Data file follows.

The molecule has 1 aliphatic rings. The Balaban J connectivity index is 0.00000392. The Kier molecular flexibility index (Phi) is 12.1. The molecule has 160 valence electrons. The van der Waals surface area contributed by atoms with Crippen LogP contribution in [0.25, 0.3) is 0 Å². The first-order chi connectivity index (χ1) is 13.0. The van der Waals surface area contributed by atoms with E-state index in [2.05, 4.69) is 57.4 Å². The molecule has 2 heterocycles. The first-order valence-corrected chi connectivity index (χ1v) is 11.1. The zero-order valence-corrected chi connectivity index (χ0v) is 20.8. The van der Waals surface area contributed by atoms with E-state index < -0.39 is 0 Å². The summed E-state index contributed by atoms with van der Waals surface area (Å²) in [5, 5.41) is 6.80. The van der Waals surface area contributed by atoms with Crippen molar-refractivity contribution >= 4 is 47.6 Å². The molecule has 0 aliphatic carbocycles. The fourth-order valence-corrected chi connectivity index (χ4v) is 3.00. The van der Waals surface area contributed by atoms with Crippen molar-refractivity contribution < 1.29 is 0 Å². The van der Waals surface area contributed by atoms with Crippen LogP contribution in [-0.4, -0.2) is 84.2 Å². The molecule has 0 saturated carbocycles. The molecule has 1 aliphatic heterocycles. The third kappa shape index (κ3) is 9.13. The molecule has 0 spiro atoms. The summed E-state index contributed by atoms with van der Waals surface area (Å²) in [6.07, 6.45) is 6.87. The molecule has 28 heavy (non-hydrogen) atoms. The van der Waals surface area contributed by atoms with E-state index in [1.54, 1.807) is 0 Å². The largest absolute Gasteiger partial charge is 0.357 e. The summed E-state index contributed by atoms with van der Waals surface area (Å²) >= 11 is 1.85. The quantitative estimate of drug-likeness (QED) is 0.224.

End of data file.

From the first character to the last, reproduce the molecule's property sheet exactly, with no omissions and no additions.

The molecule has 1 aliphatic rings. The Balaban J connectivity index is 0.00000392. The Kier molecular flexibility index (Phi) is 12.1. The molecule has 160 valence electrons. The van der Waals surface area contributed by atoms with Crippen LogP contribution in [0.25, 0.3) is 0 Å². The first-order chi connectivity index (χ1) is 13.0. The van der Waals surface area contributed by atoms with E-state index in [2.05, 4.69) is 57.4 Å². The molecule has 2 heterocycles. The first-order valence-corrected chi connectivity index (χ1v) is 11.1. The zero-order valence-corrected chi connectivity index (χ0v) is 20.8. The van der Waals surface area contributed by atoms with E-state index < -0.39 is 0 Å². The summed E-state index contributed by atoms with van der Waals surface area (Å²) in [5, 5.41) is 6.80. The van der Waals surface area contributed by atoms with Crippen molar-refractivity contribution >= 4 is 47.6 Å². The molecule has 0 aliphatic carbocycles. The fourth-order valence-corrected chi connectivity index (χ4v) is 3.00. The van der Waals surface area contributed by atoms with Crippen molar-refractivity contribution < 1.29 is 0 Å². The van der Waals surface area contributed by atoms with Crippen LogP contribution in [-0.4, -0.2) is 84.2 Å². The molecule has 0 saturated carbocycles. The molecule has 1 aliphatic heterocycles. The third kappa shape index (κ3) is 9.13. The molecule has 0 spiro atoms. The summed E-state index contributed by atoms with van der Waals surface area (Å²) in [6.07, 6.45) is 6.87. The molecule has 28 heavy (non-hydrogen) atoms. The van der Waals surface area contributed by atoms with E-state index in [1.54, 1.807) is 0 Å². The largest absolute Gasteiger partial charge is 0.357 e. The summed E-state index contributed by atoms with van der Waals surface area (Å²) >= 11 is 1.85. The quantitative estimate of drug-likeness (QED) is 0.224.